Marysville News

Marysville schools

2013 marked by multiple accomplishments

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As Marysville Exempted Village School District Superintendent Diane Mankins looks back at 2013, she says that while the year is full of highlights, one stands out: receiving the Straight A Fund grant.

"Receiving almost $12.5 million to help start something new for our kids and our community is just a great highlight in the year for sure," Mankins said.

Earlier this month, the Ohio Department of Education awarded the Marysville school district with a $12,497,282 grant as seed money to start an early college high school.

The district is working with Ohio Hi-Point Joint Vocational School District, Columbus State Community College, Honda of America Manufacturing, the Union County Chamber of Commerce and EDWorks to create the Marysville Early College High School and Union County Innovation Center.

Ohio's first manufacturing-related early college high school focused on the STEM disciplines -- science, technology, engineering and mathematics -- will be housed in the old Maple Street Middle School, 833 N. Maple St. The building will undergo extensive renovations before opening at the beginning of the 2014-15 school year.

Other accomplishments in 2013, Mankins said, are found in the new faces scattered throughout the district.

"We've hired some fantastic staff this year. We've hired three new principals in the district who are stellar. We've hired several new staff members who are doing an amazing job," she said. "I think we've hired some quality and talented people."

In June, the school board voted to hire two new principals and a new technology director along with filling several other positions. Christopher Deis was hired from the Olentangy Local School District as the new director of technology. Craig Lautenschlager started as the new principal at Mill Valley Elementary School, and Jonathan Langhals was named as the new Edgewood Elementary School principal. A month later, Mankins and the board hired Aaron Cook as the new principal at Marysville High School.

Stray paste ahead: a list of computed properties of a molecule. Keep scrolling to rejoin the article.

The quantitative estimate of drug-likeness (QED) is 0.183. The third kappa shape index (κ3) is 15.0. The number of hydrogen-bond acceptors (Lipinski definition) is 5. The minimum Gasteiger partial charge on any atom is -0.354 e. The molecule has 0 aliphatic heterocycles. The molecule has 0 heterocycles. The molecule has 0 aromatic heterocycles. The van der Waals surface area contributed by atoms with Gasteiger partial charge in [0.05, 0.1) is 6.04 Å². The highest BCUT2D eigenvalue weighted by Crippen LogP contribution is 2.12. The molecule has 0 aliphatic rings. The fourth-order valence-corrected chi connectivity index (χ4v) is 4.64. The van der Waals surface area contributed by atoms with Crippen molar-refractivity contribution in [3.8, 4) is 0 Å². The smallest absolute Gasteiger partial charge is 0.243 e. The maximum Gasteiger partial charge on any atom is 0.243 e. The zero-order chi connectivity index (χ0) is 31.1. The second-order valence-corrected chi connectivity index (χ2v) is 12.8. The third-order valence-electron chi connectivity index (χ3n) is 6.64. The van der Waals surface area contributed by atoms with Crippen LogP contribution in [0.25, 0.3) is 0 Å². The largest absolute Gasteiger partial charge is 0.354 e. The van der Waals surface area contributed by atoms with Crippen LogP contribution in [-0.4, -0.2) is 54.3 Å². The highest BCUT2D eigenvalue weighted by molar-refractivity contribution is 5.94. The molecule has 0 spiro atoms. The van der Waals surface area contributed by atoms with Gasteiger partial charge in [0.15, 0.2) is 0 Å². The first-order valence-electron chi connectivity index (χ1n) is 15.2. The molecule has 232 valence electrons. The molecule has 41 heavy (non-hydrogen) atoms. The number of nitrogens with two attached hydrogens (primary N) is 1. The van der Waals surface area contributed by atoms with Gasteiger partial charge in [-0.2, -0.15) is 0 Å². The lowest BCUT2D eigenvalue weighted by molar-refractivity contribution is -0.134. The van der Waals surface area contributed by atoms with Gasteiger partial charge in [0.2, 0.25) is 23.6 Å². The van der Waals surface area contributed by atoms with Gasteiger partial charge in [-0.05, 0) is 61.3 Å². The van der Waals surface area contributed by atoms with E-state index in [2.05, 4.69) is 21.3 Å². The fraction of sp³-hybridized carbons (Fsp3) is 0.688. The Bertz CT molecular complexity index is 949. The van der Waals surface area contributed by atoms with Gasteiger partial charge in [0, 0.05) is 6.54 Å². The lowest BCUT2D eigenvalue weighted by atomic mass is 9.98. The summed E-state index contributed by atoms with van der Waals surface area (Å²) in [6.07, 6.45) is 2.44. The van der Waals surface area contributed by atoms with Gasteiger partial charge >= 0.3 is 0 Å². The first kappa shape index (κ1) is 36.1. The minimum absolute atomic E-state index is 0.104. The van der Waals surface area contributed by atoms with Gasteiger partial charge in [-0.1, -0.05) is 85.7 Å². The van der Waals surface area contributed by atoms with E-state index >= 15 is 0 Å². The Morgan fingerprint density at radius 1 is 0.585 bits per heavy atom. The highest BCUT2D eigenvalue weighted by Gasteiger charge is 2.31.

Cook started in the district 11 years ago as a math teacher at the old Marysville Middle School. He then went to the Delaware City School District, where he served three years each as an assistant principal at Dempsey Middle School and Delaware Hayes High School.

Mankins also points to a list of student accomplishments in 2013.

"We've had a lot of good things happen for students," she said.

The varsity football team made it to the playoffs for the first time since 2008. The girls' varsity soccer team won the district championship. In addition, the high school marching band was awarded a "superior" rating at the Ohio Music Education Association State Marching Band Finals for the third consecutive year. The Marysville FFA chapter received recognition at the National FFA convention. The chapter was recognized as a three-star chapter, the highest ranking given by the national organization. Vocational agriculture teacher William Keck received the Honorary American FFA degree in recognition for his years of service to students and the community.

"We've had, especially at the start of this school year, our fair share of celebrations," Mankins said.

At the district level, the passage of the levy in May was a welcome relief for administrators and the school board.

"The May levy is so important because it helped us get two of those renewals off the ballot. When I first came here, we had this incredible cycle of renewals," Mankins said. "So getting that to pass and getting two of those off, and now we just have the one existing five-year renewal, is a much better place to be."

In May, the board voted to put a 9-mill continuous levy on the ballot to replace 5-mill and 4-mill renewal levies; the levy passed with nearly 70 percent of voters saying yes. In November, the district went back to the ballot to renew a 6.56-mill levy. Again, voters said yes, with 71 percent in favor of the issue.

Mankins admitted the year got off to a rough start, coming off a failed levy in November 2012 and the subsequent reduction-in-force that was undertaken to make up for a $2 million deficit.

"I don't want to relive a reduction-in-force ever," Mankins said. "Certainly I couldn't control the financial piece when I got here, but it was definitely my passion to make sure we never got in that mess again. That's not a place where we want to operate, and we're going to commit to keeping ourselves out of the position."

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